Exoplanets Imaged at Last

Planet Hunters
Christian Marois (left) and Paul Kalas (right) led the teams that acquired the first extrasolar-planet images that are likely to stand the test of time.
David Lafreniere (left) and Paul Kalas (right)
For most of its history, the study of extrasolar planets has been rife with false alarms. Because of the claimed big discoveries that later withered away under close scrutiny, astronomers have tended to greet major new developments with a healthy dose of skepticism.

Such was the case during the past few years whenever astronomers announced the first direct image of an exoplanet. Since these claims involved fairly massive objects orbiting very far from their host star, scientists wondered if these were bona fide planets or heavier "failed stars" known as brown dwarfs.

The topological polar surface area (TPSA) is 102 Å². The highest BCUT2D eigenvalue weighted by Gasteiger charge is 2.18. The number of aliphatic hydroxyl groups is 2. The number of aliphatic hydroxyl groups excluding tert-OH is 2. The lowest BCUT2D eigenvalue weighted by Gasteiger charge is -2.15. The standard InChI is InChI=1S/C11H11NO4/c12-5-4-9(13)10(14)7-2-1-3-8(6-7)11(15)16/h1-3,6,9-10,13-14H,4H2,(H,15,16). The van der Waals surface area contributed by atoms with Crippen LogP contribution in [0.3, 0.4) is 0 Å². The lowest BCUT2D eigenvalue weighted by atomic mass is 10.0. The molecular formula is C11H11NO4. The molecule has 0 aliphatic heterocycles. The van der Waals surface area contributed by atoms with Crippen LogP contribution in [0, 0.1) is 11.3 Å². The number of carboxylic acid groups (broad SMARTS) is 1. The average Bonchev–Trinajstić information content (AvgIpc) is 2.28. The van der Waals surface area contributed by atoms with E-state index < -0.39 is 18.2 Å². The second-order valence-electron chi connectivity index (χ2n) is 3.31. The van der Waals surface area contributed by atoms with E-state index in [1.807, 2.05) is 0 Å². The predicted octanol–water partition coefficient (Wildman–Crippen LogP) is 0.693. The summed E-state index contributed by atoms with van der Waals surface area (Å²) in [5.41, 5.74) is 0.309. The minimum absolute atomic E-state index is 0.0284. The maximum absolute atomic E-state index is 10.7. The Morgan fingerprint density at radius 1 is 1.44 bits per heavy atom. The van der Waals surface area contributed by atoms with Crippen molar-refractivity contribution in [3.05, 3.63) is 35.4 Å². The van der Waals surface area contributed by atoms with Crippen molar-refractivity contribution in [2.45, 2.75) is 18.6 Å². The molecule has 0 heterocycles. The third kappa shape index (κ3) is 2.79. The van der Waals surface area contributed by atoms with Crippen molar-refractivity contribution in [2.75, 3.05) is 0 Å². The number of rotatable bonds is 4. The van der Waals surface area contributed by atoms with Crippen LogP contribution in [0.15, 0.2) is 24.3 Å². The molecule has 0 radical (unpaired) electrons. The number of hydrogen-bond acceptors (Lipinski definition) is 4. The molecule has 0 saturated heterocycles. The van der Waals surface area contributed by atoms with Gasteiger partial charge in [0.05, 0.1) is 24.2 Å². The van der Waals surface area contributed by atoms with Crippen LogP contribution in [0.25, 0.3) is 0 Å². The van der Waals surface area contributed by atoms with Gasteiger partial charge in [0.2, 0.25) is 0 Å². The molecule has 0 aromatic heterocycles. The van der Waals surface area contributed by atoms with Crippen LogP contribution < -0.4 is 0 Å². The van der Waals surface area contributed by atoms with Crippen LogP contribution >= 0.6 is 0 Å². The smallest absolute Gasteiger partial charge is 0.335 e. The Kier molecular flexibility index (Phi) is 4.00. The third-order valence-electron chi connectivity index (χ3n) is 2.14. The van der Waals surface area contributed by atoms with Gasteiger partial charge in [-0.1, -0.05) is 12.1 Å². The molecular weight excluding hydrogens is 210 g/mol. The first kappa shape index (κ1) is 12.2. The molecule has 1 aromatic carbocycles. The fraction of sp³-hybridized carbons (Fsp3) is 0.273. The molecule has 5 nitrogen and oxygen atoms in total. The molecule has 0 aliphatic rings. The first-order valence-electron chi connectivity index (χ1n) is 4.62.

But last November 13th, with considerable media fanfare, two independent teams published new exoplanet images.

In conjunction with his article in the March 2009 Sky & Telescope, Editor in Chief Robert Naeye interviewed the leaders of the two teams that finally achieved the long-standing goal of imaging planets around other stars.

Click the links to hear him speak with Paul Kalas (University of California, Berkeley) about Fomalhaut's planet and to Christian Marois (NRC Herzberg Institute of Astrophysics, Canada) about the three planets orbiting HR 8799.